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On comparing norms in a linear space

  1. Jan 28, 2010 #1
    a norm [tex] ||\cdot||_{1} [/tex] is said to be stronger than [tex] ||\cdot||_{2} [/tex] if there exists some constant k such that

    [tex]||\cdot||_{1} \geq k||\cdot||_{2} [/tex]

    Can someone explain the deeper meaning of this? I know that in general, a norm with smaller value will produce a larger unit ball. Is that the extent of the meaning?
  2. jcsd
  3. Jan 29, 2010 #2
    The point is in the topologies they generate: suppose you have an open set [tex]O[/tex], relative to [tex]||\cdot||_{1}[/tex]; this means that, for any [tex] a \in O [/tex], there is an [tex]r > 0[/tex], such that the ball:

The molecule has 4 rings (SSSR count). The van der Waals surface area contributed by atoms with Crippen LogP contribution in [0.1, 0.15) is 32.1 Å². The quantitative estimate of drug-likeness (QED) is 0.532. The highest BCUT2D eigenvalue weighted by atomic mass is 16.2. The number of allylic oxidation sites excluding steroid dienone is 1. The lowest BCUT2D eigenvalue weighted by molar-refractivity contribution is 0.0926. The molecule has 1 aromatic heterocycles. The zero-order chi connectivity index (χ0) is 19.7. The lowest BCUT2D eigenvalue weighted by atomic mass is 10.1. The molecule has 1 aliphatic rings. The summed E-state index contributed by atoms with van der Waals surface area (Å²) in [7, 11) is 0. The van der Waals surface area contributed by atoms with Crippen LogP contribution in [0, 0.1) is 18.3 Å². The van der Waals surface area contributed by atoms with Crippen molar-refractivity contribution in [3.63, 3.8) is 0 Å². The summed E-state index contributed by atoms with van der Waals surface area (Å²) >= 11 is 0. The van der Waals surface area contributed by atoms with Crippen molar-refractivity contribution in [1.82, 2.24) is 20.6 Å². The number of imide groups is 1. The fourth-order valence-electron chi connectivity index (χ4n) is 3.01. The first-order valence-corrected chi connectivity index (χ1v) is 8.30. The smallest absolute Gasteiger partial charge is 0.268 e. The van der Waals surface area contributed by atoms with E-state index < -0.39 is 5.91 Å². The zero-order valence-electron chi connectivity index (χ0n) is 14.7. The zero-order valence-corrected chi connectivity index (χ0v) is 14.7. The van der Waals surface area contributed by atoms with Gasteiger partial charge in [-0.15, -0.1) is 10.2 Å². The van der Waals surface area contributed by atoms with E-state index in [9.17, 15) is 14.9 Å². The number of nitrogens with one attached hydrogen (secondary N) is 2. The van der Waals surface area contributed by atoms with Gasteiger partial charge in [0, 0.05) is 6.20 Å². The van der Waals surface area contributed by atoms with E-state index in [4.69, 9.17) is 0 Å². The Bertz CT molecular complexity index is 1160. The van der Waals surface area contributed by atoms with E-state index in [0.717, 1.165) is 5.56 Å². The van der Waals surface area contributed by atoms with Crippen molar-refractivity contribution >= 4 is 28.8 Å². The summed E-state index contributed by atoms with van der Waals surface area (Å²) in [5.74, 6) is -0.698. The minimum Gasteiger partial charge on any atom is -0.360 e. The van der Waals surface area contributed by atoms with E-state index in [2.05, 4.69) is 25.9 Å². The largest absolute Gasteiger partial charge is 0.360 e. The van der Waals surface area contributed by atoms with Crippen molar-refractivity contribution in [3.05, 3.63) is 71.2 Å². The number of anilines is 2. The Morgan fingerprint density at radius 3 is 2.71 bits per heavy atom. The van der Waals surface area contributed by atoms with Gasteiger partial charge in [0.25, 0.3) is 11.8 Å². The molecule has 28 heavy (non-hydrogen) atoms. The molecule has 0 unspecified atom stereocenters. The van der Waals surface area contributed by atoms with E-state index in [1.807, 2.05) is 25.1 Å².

B\left(a,r\right)=\left\{x:[tex]||x-a||_{1}<r\right\}\subseteq O
    Now, notice that, because of the inequality [tex]||\cdot||_{1} \geq k||\cdot||_{2}[/tex], the set [tex]O[/tex] must remain open if you switch to [tex]||\cdot||_{1} \geq k||\cdot||_{2}[/tex]. Therefore, the topology generated by [tex]||\cdot||_{1}[/tex] is stronger (has at least as many open sets) as the one generated by [tex]||\cdot||_{2}[/tex].

    The real interesting fact is when you have equivalent norms, that is, when:
    k_2||\cdot||_{2} \geq ||\cdot||_{1} \geq k_1||\cdot||_{2}

    This implies that the topologies they generate are equal, and it's a nontrivial fact that, in finite-dimensional spaces, all norms are equivalent.
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